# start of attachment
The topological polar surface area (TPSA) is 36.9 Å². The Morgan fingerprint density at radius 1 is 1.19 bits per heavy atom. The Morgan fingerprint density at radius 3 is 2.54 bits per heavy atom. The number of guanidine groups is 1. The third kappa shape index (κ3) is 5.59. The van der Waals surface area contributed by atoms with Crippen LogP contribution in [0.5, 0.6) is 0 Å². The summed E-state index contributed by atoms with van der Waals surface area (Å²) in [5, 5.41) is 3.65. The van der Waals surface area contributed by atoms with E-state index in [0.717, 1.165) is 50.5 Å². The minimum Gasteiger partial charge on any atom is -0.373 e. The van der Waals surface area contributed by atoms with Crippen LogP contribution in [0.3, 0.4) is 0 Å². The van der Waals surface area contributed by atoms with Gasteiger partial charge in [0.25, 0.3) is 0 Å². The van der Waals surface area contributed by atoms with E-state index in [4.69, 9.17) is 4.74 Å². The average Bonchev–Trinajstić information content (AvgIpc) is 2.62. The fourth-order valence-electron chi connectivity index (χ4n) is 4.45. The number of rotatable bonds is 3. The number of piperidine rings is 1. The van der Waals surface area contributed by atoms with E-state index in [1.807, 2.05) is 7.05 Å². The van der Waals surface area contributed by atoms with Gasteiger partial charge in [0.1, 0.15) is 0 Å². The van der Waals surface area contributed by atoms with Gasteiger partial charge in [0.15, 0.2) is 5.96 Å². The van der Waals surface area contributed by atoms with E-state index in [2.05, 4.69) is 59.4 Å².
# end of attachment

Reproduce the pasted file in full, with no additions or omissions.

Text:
The topological polar surface area (TPSA) is 36.9 Å². The Morgan fingerprint density at radius 1 is 1.19 bits per heavy atom. The Morgan fingerprint density at radius 3 is 2.54 bits per heavy atom. The number of guanidine groups is 1. The third kappa shape index (κ3) is 5.59. The van der Waals surface area contributed by atoms with Crippen LogP contribution in [0.5, 0.6) is 0 Å². The summed E-state index contributed by atoms with van der Waals surface area (Å²) in [5, 5.41) is 3.65. The van der Waals surface area contributed by atoms with E-state index in [0.717, 1.165) is 50.5 Å². The minimum Gasteiger partial charge on any atom is -0.373 e. The van der Waals surface area contributed by atoms with Crippen LogP contribution in [0.3, 0.4) is 0 Å². The van der Waals surface area contributed by atoms with Gasteiger partial charge in [0.25, 0.3) is 0 Å². The van der Waals surface area contributed by atoms with E-state index in [4.69, 9.17) is 4.74 Å². The average Bonchev–Trinajstić information content (AvgIpc) is 2.62. The fourth-order valence-electron chi connectivity index (χ4n) is 4.45. The number of rotatable bonds is 3. The number of piperidine rings is 1. The van der Waals surface area contributed by atoms with E-state index in [1.807, 2.05) is 7.05 Å². The van der Waals surface area contributed by atoms with Gasteiger partial charge in [0.1, 0.15) is 0 Å². The van der Waals surface area contributed by atoms with Gasteiger partial charge in [0.15, 0.2) is 5.96 Å². The van der Waals surface area contributed by atoms with E-state index in [2.05, 4.69) is 59.4 Å².